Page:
Organic-Fed Fruit Flies Healthier

4/18/2013

A new study looking at the potential health benefits of organic versus nonorganic food claims to have found that fruit flies fed an organic diet recorded better health outcomes than flies fed a nonorganic diet.

The study from the lab of biologist Johannes H. Bauer, Southern Methodist University, Dallas, found that fruit flies raised on diets of organic foods performed better on several tests for general health.

"While these findings are certainly intriguing, what we now need to determine is why the flies on the organic diets did better, especially since not all the organic diets we tested provided the same positive health outcomes," said Bauer, principal investigator for the study.

Fruit flies on organic diets showed improvements on the most significant measures of health, namely fertility and longevity, said high school student researcher Ria Chhabra.

"We don't know why the flies on the organic diet did better. That will require further research. But this is a start toward understanding potential health benefits," said Chhabra, a student at Clark High School in Plano, Texas, who led the experiment.

"The data demonstrated that flies raised on organic food extracts by and large performed better on the majority of health tests," reported the researchers.

It remains unclear why organic diets delivered better health, the researchers said.

The Bauer lab results come at a time when the health effects of organic food are widely debated.

Fruit flies were fed extracts from produce purchased at a grocery store.

In order to investigate whether organic foods are healthier for consumers, the lab utilized one of the most widely used model systems, the fruit fly Drosophila melanogaster. Because of the low costs associated with fly research and the fly's short life cycle, researchers use fruit flies to study human diseases, from diabetes to heart function to Alzheimer's disease.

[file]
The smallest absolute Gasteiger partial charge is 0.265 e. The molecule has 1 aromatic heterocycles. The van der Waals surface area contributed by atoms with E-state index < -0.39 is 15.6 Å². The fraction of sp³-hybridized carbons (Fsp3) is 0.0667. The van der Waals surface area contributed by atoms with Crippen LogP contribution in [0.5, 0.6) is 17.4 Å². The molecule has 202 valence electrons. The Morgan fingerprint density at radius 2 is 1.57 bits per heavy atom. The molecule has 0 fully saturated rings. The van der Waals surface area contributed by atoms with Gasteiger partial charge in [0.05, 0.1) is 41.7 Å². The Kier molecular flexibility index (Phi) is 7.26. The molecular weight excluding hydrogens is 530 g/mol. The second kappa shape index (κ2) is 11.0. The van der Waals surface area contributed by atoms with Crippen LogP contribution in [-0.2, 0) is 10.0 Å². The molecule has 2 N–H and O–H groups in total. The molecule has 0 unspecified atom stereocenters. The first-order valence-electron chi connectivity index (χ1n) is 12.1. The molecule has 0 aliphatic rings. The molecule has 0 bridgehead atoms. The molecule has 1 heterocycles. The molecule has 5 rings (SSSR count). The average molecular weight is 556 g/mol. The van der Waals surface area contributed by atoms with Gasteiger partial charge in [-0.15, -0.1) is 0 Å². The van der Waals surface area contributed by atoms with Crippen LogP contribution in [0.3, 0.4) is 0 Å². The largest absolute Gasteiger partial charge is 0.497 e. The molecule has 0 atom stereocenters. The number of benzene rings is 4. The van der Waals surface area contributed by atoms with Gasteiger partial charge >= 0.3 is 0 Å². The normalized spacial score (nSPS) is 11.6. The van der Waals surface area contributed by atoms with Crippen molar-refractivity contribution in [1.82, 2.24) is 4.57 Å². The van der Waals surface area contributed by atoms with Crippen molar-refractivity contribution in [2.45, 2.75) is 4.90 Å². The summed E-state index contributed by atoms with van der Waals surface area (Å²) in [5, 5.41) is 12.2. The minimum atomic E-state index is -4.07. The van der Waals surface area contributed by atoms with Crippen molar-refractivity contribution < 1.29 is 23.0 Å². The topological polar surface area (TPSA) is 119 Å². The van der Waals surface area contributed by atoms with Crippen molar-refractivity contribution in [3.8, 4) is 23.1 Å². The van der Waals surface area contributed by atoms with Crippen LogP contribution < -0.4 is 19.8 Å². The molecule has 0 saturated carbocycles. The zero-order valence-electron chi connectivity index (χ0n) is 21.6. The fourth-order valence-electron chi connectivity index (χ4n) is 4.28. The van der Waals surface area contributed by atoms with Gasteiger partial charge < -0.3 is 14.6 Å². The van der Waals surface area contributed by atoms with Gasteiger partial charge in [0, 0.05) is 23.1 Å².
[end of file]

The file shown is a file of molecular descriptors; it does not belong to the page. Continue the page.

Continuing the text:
The Bauer lab fruit flies were fed organic and nonorganic produce purchased from a leading national grocery retailer of organic and conventional foods. The flies were fed extracts made from organic and conventional items, including potatoes, raisins and bananas. They were not fed any additional nutritional supplements. The researchers tested the effects of each food type independently and avoided any confounding effects of a mixed diet.

The health tests measured longevity, fertility, stress and starvation resistance.

Findings suggest beneficial health effects dependent on specific foods.

Some negative or neutral results were obtained using diets prepared from organic raisins, which suggests the beneficial health effects of organic diets are dependent on the specific food item, Bauer said. That might explain some of the inconsistent results in the published studies in the scientific literature, he said, noting some studies suggest there is a nutritional benefit from organic food, while others suggest there is not.

"To our surprise, in the majority of our tests of flies on organic foods, the flies fed organic diets did much better on our health tests than the flies fed conventional food," Bauer said. "Longevity and fertility are the two most important aspects of fly life. On both of these tests, flies fed organic diets performed much better than flies fed conventional diets. They lived longer, had higher fertility, and had a much higher lifetime reproductive output."

Source: sciencedaily.com